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I'm working on a thermodynamics problem which is as follows:

"Saturated humid air at 200 kPa and 15C is heated to 30C as it flows through a 4-cm diameter pipe with a velocity of 20 m/s. Disregarding the pressure losses, calculate the relative humidity at the pipe outlet and the rate of heat transfer, in kW, to the air."

Here's a diagram of the setup:

enter image description here

Specifically, I'm stuck on the part of the problem where I calculate the rate of heat transfer to the air. Without going into too much detail, one of the things I need in order to calculate the rate of heat transfer is the mass flow rate of dry air, $\dot m_a$, in kg dry air / s.

I took a look at the solution guide to get some help on this. Here's what it said to do:


(1) Solve for $\dot V_1$, the volumetric flow rate, using the velocity $v_1$ and the diameter of the pipe $d$:

$\dot V_1 = v_1 * \frac{\pi d^2}{4} = (20 m/s) * \frac{\pi (0.04 m)^2}{4} = 0.02513 m^3/s$

(2) Find $\nu_1$, the specific volume of the dry air, by assuming ideal gas behavior:

$P_{a1}\nu_{1} = R_aT_1,$

where $P_{a1}$ is the partial pressure of the dry air at the inlet, $R_a$ is the gas constant for dry air, and $T_1$ is the temperature at the inlet. Again, without going into too much detail, it's possible to solve for $P_{a1}$ and get $\nu_{a1} = 0.4168$ m^3 / kg dry air.

(3) Divide $\dot V_1$ by $\nu_1$ to get $\dot m_a$:

$\dot m_a = \frac{\dot V_1}{\nu_1} = \frac{0.02513 m^3/s}{0.4168 m^3 / kg dry air} = $ 0.06029 kg dry air / s.


Here's why I'm confused: as far as I can tell, $\dot V_1$ is the volumetric flow rate of the mixture of air and water, i.e., $m^3$ mixture / $s$. By contrast, $\nu_1$ seems to be the specific volume of the dry air, i.e., $m^3$ dry air / $kg$ dry air. Thus, the "$m^3$" terms in $\frac{0.02513 m^3/s}{0.4168 m^3 / kg dry air}$ should not cancel out!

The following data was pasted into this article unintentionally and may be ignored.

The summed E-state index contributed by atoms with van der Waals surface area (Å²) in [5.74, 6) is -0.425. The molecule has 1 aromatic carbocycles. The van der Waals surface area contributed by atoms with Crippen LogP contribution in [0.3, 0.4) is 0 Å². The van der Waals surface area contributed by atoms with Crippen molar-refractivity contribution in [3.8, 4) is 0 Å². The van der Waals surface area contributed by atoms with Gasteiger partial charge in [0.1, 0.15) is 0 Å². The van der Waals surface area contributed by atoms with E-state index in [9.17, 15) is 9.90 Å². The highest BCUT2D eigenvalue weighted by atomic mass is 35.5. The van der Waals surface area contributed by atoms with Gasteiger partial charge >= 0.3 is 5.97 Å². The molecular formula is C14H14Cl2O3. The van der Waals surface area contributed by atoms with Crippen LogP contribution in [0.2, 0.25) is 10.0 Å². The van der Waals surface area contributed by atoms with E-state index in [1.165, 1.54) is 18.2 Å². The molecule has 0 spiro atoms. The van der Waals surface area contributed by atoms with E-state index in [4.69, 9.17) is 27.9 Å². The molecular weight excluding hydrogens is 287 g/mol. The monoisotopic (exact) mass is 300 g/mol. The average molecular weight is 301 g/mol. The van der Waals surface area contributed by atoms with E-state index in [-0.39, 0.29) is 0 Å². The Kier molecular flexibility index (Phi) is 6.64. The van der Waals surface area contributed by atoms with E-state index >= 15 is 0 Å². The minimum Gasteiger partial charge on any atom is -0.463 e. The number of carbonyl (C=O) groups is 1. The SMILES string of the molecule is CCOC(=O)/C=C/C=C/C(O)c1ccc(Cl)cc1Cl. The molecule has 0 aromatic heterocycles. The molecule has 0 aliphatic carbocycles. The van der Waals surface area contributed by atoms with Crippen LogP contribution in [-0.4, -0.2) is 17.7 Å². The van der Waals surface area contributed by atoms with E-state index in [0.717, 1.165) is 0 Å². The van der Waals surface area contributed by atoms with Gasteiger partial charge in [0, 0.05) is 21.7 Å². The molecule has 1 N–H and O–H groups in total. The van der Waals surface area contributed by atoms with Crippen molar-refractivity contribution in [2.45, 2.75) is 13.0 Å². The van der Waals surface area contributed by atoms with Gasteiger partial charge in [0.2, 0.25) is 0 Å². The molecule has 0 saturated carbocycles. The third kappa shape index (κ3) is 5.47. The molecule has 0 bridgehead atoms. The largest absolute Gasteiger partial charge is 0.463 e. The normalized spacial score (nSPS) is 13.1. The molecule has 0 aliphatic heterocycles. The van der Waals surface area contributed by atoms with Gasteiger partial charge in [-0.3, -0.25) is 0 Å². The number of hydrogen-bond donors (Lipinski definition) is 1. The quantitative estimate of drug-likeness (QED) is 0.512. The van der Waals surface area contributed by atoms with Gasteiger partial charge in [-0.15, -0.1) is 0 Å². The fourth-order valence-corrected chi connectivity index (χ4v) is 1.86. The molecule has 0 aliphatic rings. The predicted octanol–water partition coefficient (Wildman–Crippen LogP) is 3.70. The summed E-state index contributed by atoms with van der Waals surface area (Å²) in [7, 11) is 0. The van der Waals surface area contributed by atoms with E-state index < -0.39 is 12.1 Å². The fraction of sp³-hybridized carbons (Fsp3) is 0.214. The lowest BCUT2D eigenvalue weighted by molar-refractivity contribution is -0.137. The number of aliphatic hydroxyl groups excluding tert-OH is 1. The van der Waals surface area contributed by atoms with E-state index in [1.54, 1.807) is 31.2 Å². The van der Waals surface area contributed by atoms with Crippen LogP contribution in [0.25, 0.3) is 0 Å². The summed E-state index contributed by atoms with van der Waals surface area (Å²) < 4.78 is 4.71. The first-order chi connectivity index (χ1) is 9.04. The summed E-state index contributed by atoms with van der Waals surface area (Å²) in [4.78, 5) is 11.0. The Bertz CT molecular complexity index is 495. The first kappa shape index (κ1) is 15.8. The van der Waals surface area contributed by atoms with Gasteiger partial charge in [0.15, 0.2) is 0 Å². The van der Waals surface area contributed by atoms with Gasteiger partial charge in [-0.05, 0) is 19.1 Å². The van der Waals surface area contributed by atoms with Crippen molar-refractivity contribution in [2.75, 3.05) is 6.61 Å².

In my opinion, the solution guide should have solved for $\dot V_{a1}$, the volumetric flow rate of dry air only, and then used this to solve for $\dot m_a$. This would have been relatively easy to do, since, for ideal gases, $\frac{P_{partial}}{P_{total}} = \frac{V_{partial}}{V_{total}}$, and we know the partial pressure $P_{a1}$ at the inlet.

Using this information, I solved the problem my way and got $\dot m_a$ = 0.05978 kg dry air / s.


I know the difference between my answer and the solution guide is small, but I wanted to confirm that my rationale is correct. I assume that the solution guide decided that the dry air made up such a large portion of the flow stream by volume, that they could simply assume $\dot V_{a1}$ = $\dot V_1$.

Please let me know if I'm missing something. Thank you!

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I can't figure out what you did, but the vapor pressure of water at 15 C is 1.71 kPa. So the partial pressure of the dry part of the air is 198.29 kPa at the inlet. That means that the mole fraction of the water vapor in the inlet flow is 0.0087 and the mole fraction of dry air is 0.9913. So the molecular weight of the moist air is (0.9913)(29)+(0.0087)(18)=28.9. So, does it really matter?

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